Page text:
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Study: Negligence cause of most data breaches

Negligence is to blame for most breaches, but criminal or malicious attacks are fastest-growing category and most expensive to deal with, says Ponemon Institute.

Breach costs and ranking by type of breach, 2009 and 2010.
Breach costs and ranking by type of breach, 2009 and 2010. Ponemon/Symantec

Negligence is the biggest cause of data breaches at corporations, but criminal attacks are growing fastest, a study released today concludes.

The average cost of a data breach for a victimized organization increased to $7.2 million, and the average cost per record came to $214, up $10 from the previous year, according to the 2010 Annual Study: U.S. Cost of a Data Breach, which was conducted by the Ponemon Institute and based on data supplied by 51 U.S. companies across 15 different industry sectors.

The costs associated with a breach involve detecting the incident, investigation, forensics, customer notification, paying for identity-protection services for victims, business disruption, and productivity losses, said Larry Ponemon, chairman and founder of the Ponemon Institute. A record can contain only one piece of information on an individual or multiple pieces of data, including social security number, contact information, driver's license number, purchasing habits, and account number, he said.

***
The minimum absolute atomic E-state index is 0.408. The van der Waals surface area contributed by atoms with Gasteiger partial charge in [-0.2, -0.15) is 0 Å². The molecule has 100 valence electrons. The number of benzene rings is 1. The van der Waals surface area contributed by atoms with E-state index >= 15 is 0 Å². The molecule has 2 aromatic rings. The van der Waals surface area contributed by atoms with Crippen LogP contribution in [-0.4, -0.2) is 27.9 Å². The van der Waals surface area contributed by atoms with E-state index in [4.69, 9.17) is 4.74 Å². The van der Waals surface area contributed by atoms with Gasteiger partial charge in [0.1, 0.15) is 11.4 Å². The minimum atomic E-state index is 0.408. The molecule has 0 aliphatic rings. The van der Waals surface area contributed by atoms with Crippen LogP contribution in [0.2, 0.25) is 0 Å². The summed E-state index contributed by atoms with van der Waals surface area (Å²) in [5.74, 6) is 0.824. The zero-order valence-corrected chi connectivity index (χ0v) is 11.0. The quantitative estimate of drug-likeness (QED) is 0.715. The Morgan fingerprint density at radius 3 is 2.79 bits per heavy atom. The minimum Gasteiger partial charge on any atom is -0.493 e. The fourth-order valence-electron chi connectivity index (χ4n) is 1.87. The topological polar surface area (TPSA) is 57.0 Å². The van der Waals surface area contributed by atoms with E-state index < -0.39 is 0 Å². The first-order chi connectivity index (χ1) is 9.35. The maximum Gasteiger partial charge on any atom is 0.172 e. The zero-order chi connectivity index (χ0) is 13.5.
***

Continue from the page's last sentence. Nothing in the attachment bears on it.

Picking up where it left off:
Malicious or criminal attacks are the most expensive and make up the fastest-growing category, with 31 percent of all breaches involving malice or crime. Negligence was the most common threat, with 41 percent of all breaches, according to the study, which was sponsored by Symantec.

The most expensive breach reported in the study was $35.3 million, and the least expensive was $780,000.

The companies have devised an online Data Breach Calculator for helping estimate how likely a breach is and how much a breach would cost based on an organization's size, industry, location, and security practices.